Changing Movable Type archive URLs

I’ve wanted to change the way Movable Type generates the URLs for Individual archive pages for some time. Although I was pleased with the dated directories, the numbered file was ugly and meaningless (eg, /phil/writing/2003/03/07/000456.php) unlike, for example, Tom’s sensibly named files. But I didn’t relish manually creating a .htaccess file to redirect users from the old URLs to the new pages.

Then I realised Movable Type can do all the hard work. I just had to create an index template, the output of which I could paste into my .htaccess file. Here’s my template:

<MTEntries sort_order="ascend">
redirect /phil/writing/<$MTArchiveDate format="%Y/%m/%d/"$><$MTEntryID pad="1"$>.php<$MTArchiveDate format="%Y/%m/%d/"$><$MTEntryTitle dirify="1" trim_to="16"$>.php

It’s not too clear on this web page, but between the opening and closing MTEntries tags there is a single long line. When you rebuild the template you’ll have created a file each line of which looks something like this:

redirect /phil/writing/2003/03/07/000456.php road_geeks.php

Paste this into your .htaccess file, but don’t save it yet. Go to Weblog Config > Archiving and change the Archive File Template for your Individual archive to the new method. Rebuild your site. Save the .htaccess file. That’s it, and you can now remove that temporary index template.

There’s no real need to delete the old Individual archives as users will always be redirected before acessing them. But if you like to keep things tidy you could use a similar index template to create lines you could paste onto a command line to rm the old Individual archives. Or, if you’re feeling even more reckless, delete all of your archives before rebuilding with the new style URLs.

By the way, I limited the length of my filenames to 16 characters so each complete URL fits onto a line of forwarded email without breaking. Oh, and, of course, make sure you can use .htaccess redirects on your server before you start all this!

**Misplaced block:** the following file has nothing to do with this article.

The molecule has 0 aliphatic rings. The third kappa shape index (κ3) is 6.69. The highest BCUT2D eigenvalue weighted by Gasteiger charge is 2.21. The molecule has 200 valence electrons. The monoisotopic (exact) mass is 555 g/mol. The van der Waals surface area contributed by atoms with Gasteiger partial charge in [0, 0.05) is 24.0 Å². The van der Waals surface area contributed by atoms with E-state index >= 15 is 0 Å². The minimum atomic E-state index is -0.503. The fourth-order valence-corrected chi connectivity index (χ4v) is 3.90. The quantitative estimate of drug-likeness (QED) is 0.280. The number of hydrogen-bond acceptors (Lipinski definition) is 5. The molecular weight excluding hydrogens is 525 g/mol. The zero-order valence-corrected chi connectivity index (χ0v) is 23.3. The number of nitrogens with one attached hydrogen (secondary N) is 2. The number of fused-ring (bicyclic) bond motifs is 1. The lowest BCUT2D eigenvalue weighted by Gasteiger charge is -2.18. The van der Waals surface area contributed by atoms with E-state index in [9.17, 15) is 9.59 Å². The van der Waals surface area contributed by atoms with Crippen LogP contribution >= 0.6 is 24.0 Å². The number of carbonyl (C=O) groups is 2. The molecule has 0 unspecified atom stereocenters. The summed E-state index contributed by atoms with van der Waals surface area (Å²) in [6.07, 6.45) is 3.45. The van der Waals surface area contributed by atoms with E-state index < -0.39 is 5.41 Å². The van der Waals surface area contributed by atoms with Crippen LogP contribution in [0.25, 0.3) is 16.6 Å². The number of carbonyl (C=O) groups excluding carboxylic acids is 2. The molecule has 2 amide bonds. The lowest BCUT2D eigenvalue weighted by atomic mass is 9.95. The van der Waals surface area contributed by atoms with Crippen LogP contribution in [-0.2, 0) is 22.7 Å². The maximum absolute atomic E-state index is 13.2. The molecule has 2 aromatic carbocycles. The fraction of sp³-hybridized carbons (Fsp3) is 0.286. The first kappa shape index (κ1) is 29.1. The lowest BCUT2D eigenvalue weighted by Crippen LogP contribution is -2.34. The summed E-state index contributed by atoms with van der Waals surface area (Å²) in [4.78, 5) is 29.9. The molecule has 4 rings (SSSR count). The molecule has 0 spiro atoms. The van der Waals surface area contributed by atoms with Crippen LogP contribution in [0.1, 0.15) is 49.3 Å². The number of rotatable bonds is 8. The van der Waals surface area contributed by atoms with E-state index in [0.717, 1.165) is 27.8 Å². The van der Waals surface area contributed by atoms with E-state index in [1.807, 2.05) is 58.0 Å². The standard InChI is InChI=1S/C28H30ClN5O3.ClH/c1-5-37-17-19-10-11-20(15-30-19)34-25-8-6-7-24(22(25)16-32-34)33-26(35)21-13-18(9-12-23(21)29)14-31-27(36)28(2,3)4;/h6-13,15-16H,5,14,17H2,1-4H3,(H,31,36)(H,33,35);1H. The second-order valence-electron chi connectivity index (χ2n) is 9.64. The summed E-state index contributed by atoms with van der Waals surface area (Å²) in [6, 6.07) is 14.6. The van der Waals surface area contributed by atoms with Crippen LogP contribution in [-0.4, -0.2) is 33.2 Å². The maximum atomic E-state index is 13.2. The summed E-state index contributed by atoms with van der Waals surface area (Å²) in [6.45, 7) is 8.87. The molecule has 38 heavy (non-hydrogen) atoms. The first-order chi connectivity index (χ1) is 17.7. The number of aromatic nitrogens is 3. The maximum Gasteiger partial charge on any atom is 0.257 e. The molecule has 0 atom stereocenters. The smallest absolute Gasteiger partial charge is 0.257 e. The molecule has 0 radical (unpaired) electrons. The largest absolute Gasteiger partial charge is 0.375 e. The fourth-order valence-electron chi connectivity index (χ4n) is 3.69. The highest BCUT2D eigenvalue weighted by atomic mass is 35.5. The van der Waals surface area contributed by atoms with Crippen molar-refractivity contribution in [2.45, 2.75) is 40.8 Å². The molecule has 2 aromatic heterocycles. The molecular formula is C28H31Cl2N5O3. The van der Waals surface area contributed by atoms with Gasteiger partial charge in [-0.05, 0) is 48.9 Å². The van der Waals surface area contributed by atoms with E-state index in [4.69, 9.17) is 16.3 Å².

• Or you could use the amazingly cool (and free) Apache Guardian software ( to do the same thing and much more.

    With AG, you can use regular expressions to redirect anything to anything else… with a permanent redirect, temporary redirect, or one of many other options.

    It’s an indispensible program in my Webmaster arsenal :)

  • I decided on this method — feel special, there’s about a gazillion crazy hard-to-understand methods out there, and yours is by far the easiest to understand.

    Unfortunately… it’s not working, and I’m quite sure it’s my fault, but am hoping you’d have mercy on me and throw me a bone anyway. :)

    My .htaccess _looks_ right, in my uneducated opinion, but it’s not even redirecting links I’ve posted to certain pages all on my own site. All the old pages are still on the server, as are the new ones. So my thoughts, off the top of my head…

    1) Does the .htacess file have to be in the root of the domain? Currently it’s in a subdirectory.

    2) Do I need to do any chmod wizardry to .htacess after uploading it?

    3) Are there any favors (sexual or otherwise ::wink::) I could offer to get you to help out with my quandary?

  • To answer your questions:

    1) The .htaccess file should affect all files (or the locations where files used to be) ‘beneath’ it. So, assuming the directory structure of your site is still pretty much the same, it should be in /journal/archives/ , or higher up in the structure.

    2) .htaccess is just a text file, so I don’t think it needs any particular permissions.

    3) No favours required, but I’m happy to help more if I can.

    One problem might be that your domain needs to be allowed to do redirects - ISPs tend to restrict what you’re allowed to do, and redirects aren’t always one of them.

  • Thanks, this worked for me.